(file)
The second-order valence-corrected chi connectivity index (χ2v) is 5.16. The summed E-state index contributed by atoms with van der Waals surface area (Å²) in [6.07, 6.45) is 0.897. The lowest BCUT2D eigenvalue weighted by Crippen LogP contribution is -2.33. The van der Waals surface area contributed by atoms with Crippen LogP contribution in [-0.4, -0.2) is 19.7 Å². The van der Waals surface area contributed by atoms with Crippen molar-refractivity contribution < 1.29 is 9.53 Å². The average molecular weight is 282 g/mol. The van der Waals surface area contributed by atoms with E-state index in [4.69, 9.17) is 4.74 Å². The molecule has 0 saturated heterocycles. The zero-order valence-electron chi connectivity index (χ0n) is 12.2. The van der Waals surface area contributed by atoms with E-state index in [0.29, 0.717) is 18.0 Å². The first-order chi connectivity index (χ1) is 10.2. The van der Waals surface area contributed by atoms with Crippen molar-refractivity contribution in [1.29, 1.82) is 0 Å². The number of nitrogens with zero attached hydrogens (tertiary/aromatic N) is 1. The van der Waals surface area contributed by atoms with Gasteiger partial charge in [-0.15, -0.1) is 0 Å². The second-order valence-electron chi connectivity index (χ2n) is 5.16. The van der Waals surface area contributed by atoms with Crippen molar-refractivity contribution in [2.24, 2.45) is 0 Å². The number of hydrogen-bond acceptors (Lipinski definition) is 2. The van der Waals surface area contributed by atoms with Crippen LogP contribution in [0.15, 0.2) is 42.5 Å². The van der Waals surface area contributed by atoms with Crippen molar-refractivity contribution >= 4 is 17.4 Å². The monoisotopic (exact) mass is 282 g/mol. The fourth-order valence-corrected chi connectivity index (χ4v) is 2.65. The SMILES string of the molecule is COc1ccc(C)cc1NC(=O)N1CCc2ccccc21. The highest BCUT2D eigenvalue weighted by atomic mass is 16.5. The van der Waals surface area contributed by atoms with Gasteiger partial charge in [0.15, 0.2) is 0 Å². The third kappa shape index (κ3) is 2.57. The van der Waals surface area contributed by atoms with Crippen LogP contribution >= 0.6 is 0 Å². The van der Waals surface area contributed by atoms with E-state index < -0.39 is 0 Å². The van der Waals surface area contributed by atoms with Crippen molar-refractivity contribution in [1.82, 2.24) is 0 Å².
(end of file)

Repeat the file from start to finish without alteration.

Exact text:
The second-order valence-corrected chi connectivity index (χ2v) is 5.16. The summed E-state index contributed by atoms with van der Waals surface area (Å²) in [6.07, 6.45) is 0.897. The lowest BCUT2D eigenvalue weighted by Crippen LogP contribution is -2.33. The van der Waals surface area contributed by atoms with Crippen LogP contribution in [-0.4, -0.2) is 19.7 Å². The van der Waals surface area contributed by atoms with Crippen molar-refractivity contribution < 1.29 is 9.53 Å². The average molecular weight is 282 g/mol. The van der Waals surface area contributed by atoms with E-state index in [4.69, 9.17) is 4.74 Å². The molecule has 0 saturated heterocycles. The zero-order valence-electron chi connectivity index (χ0n) is 12.2. The van der Waals surface area contributed by atoms with E-state index in [0.29, 0.717) is 18.0 Å². The first-order chi connectivity index (χ1) is 10.2. The van der Waals surface area contributed by atoms with Crippen molar-refractivity contribution in [1.29, 1.82) is 0 Å². The number of nitrogens with zero attached hydrogens (tertiary/aromatic N) is 1. The van der Waals surface area contributed by atoms with Gasteiger partial charge in [-0.15, -0.1) is 0 Å². The second-order valence-electron chi connectivity index (χ2n) is 5.16. The van der Waals surface area contributed by atoms with Crippen molar-refractivity contribution in [2.24, 2.45) is 0 Å². The number of hydrogen-bond acceptors (Lipinski definition) is 2. The van der Waals surface area contributed by atoms with Crippen LogP contribution in [0.15, 0.2) is 42.5 Å². The van der Waals surface area contributed by atoms with Crippen molar-refractivity contribution >= 4 is 17.4 Å². The monoisotopic (exact) mass is 282 g/mol. The fourth-order valence-corrected chi connectivity index (χ4v) is 2.65. The SMILES string of the molecule is COc1ccc(C)cc1NC(=O)N1CCc2ccccc21. The highest BCUT2D eigenvalue weighted by atomic mass is 16.5. The van der Waals surface area contributed by atoms with Gasteiger partial charge in [0.15, 0.2) is 0 Å². The third kappa shape index (κ3) is 2.57. The van der Waals surface area contributed by atoms with Crippen LogP contribution >= 0.6 is 0 Å². The van der Waals surface area contributed by atoms with E-state index < -0.39 is 0 Å². The van der Waals surface area contributed by atoms with Crippen molar-refractivity contribution in [1.82, 2.24) is 0 Å².